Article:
Perhaps the most important takeaway from Earvin "Magic" Johnson's speech at CLIA's Cruise3Sixty conference earlier this year was the revelation that urban African-Americans don't care much for scones.

The former basketball star owns or co-owns many businesses in urban neighborhoods, including 108 Starbucks. He saw opportunities with that company because he believed that misconceptions about minorities -- for example, the assumption that Harlem residents wouldn't pay $4 for a cup of coffee -- were slowing development of the chain among African-Americans and Latinos and driving residents out of their neighborhoods in pursuit of a venti soy caramel macchiato, extra hot.

But it wasn't only misconceptions about what minorities would pay that caught Johnson's attention; it was also assumptions about what is and isn't universally desirable to eat when drinking coffee. The scone, for example, is a staple in Starbucks pastry cases.

"We just don't eat scones," Johnson said. "In my Starbucks, we took out the scones."

The philosophy of tailoring his businesses to the sensibilities of urban neighborhoods is central to all of Johnson's business enterprises, which include movie theaters, fitness centers, Burger Kings and a TGI Friday's. About a year ago, he announced the creation of the Magic Johnson Travel Group to establish minority-owned businesses to sell travel in cities.

Johnson has provided a handy metaphor to explore our industry's challenges in marketing to African-American and Hispanic consumers. What are the scones of travel -- the things that we assume are integral to tours, cruises and packages but may be turning off a market we want to grow?

I recently had breakfast with Mark Scoggins, president of Magic Johnson Enterprises, and Adam Goldstein, president of Royal Caribbean International, which has a sizeable investment in Johnson's travel group. It was Goldstein who, after hearing Johnson speak at a meeting aboard a Royal Caribbean ship, disembarked with him and, in five minutes, pitched him on the idea of getting involved in the industry.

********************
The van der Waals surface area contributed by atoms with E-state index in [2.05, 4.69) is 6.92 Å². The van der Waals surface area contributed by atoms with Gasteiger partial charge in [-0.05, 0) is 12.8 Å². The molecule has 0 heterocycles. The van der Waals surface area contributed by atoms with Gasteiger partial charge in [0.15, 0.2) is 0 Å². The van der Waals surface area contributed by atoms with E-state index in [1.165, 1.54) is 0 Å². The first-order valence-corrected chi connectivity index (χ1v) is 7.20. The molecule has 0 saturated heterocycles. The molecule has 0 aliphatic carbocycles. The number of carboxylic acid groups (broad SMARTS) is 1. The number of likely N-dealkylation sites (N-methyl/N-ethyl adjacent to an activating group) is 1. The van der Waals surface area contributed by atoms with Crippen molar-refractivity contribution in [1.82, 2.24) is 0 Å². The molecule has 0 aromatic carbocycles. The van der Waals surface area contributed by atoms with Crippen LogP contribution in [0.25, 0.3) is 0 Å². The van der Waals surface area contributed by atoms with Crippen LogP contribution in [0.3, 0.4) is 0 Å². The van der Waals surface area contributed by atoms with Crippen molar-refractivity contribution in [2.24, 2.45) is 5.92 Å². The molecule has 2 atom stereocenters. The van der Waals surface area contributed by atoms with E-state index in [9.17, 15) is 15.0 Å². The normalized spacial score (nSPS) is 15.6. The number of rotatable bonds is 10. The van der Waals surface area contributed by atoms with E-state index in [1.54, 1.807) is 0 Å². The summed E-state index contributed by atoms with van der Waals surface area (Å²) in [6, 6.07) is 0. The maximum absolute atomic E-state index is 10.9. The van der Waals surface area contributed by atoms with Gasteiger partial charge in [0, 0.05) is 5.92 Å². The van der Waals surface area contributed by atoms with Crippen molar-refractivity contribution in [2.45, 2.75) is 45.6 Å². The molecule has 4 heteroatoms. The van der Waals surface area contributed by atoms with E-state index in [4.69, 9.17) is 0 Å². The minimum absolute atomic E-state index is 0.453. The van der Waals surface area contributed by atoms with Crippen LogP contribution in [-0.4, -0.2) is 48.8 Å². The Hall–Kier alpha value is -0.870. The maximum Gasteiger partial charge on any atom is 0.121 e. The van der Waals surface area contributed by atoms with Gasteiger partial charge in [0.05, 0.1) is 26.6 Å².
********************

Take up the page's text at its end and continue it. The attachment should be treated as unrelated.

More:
"I told him we wanted a more multicultural course but were frustrated in identifying potential partners," Goldstein said. "This was two years ago in July, and he said, 'Let's talk in the fall.' Which I interpreted as, 'No thanks, not interested.' "

But he did get a call that fall, and the result was a partnership involving Royal Caribbean, Johnson's enterprise, CruiseShip Centers International and Liberty GoGo Worldwide Vacations to provide turnkey travel-selling operations.

A year and a month since the partnership was announced, the group is empowering its first 28 agents to sell travel. What, I asked, had Scoggins and Goldstein learned, as concept and theory had morphed into action plans, about how African-Americans view the cruise experience?

"Adam said right at the beginning that as much as we were going to learn about the travel experience, he was going to learn about the urban experience," Scoggins said. "We've learned, for instance, that there are interesting differences [among ethnicities regarding] spending habits, credit issues and the types of entertainment they want to see on the ship."

"But this isn't only about cruising," said Goldstein. "For instance, urban travelers might like to experience three-night city breaks in a unique way, and now there's a vehicle with a voice to go to the CVBs and hotels and make suggestions."

"Adam touched a nerve with Earvin that there was a void, a need for people of color to get into this space," Scoggins said. "We're a community that travels, and we need to talk to people who understand issues that relate to travel that are important to us."

As MJTG moves further into its next cycle -- the one in which travel is actually sold -- I hope Johnson continues to share stories with the industry about what his company learns about minorities' travel preferences. Otherwise, we'll all have to sneak into the next convention of Starbucks managers to hear Johnson tell parallel anecdotes about the products that fill our brochures with bright graphics and clever words but generate as much excitement as dense, dry dough balls on a shelf.

Comments

From Our Partners

Crystal Cruises – What’s Next, 2020 & the 30th Anniversary Collection
Crystal Cruises – What’s Next, 2020 & the 30th Anniversary Collection
Watch Now
HAL_AlaskaCruising_Hero
Capitalizing on a Peak Year for Alaska Cruising
Read More
2020 Elite Island Webinar
More Family Fun in St. Lucia @ St. James’s Club Morgan Bay
Register Now

JDS Travel News JDS Viewpoints JDS Africa/MI